Waste Not

waste not want not

This week I put myself on a $40 grocery challenge for the week to save what little money I can.  Initially, my eyes were properly opened to the amount of food I have in my kitchen, even though I’ve been actively whittling it down because there’s no good reason one person should have as much food as I do.

I am in the habit of buying two of something if it’s on sale for half price, which is something the grocery stores routinely do lately.  I also purchase back-up items, sometimes well before the item in use is going to run out – I hate running out of things.  I have definitely been purchasing less food and working through what I have, but when staring into my fridge, pantry and drawers figuring out how to make it last given my tight budget, I was surprised.  Apart from fruit and vegetables, I could probably eat for two to three weeks easily (maybe not gourmet, and maybe lots of rice with sauce, but still, it’s food that will keep me alive).

Six days into this challenge, I sat down today to write a list around my remaining $23.35 for the week and the food I have.  I realised I had even more food I had forgotten about, even in my tiny fridge it seems impossible to lose anything in, and my surprise grew.  Not only about what I can fit and forget about in my fridge, but that I would have eventually wasted cucumbers, a bunch of eschallots, sun dried tomatoes, a carrot, half a kilo of grapes, probably the opened tofu, coconut yoghurt, and that’s just what I’m using up today.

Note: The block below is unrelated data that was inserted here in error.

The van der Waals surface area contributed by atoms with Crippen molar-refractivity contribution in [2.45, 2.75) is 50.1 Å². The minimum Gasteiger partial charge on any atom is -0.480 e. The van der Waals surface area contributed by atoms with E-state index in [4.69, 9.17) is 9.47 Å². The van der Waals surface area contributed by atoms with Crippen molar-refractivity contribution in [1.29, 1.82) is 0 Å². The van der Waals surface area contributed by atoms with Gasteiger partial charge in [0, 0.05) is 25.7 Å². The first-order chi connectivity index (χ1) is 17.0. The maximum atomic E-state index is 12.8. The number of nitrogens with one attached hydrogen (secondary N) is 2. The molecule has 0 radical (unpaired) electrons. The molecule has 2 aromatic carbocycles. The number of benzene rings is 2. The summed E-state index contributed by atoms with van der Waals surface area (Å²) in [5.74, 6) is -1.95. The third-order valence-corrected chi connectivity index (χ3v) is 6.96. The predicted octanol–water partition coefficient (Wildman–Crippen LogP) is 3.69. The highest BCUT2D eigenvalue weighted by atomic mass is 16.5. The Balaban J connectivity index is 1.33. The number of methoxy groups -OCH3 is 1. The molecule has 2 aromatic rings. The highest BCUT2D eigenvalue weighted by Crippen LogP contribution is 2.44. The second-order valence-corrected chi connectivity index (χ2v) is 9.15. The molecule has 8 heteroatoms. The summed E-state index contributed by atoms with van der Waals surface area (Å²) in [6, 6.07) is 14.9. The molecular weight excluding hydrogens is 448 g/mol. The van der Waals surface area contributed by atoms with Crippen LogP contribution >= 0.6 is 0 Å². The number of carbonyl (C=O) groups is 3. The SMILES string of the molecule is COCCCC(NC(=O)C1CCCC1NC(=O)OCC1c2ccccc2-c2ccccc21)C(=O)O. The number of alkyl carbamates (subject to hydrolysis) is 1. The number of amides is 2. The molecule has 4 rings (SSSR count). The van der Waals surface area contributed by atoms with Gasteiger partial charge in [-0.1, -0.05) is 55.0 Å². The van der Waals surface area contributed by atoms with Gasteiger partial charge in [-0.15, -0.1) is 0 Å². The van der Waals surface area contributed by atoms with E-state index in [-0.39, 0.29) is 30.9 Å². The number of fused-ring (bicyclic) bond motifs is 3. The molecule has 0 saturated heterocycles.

I’m literally watching a news story now as I write, on the drought and famine in East Africa, and I am gutted that I am so privileged and complacent that at 37 years old this is the first time I’ve really taken stock.  Really had a hard look in my fridge and pantry and make a concerted effort to use every single thing up so as not to waste it.  And to think I’ve done this because I’m doing a little challenge to save money when these people have nothing.  I’m watching an interview with a mother of six in East Africa who has lost one child and may lose another to famine related illness.  The whole family share two handfuls of rice each day.  I was proud of how much food I used up today but now I’m ashamed I’ve let so much go to waste for so long.

People of my generation and older particularly grew up hearing “waste not want not”, and “if you don’t want your dinner we’ll give it to a starving child in Africa then!”, and with no real frame of reference it meant nothing really.

This has been a real wake up call and I am committing to spending two days per week ensuring I am working my menu plans around wasting as little as possible.  Nothing if possible.

This blog post started out as a light-hearted acknowledgement of my oversight of wastage, and as the timely news story ran while I wrote, this post is now a revelation of life changing perspective.  I will obviously save the money I need to be saving if I’m not spending it on food I waste, but now it’s not the most important reason to do it.  I no longer want to be so arrogant as to waste, when others are starving.

I think I will do a post once a month or so, giving a round-up of how I have avoided waste that month.  A good way to remember this lesson, and not let it fade away as a phase.

Have you ever really taken considered stock of your food waste?


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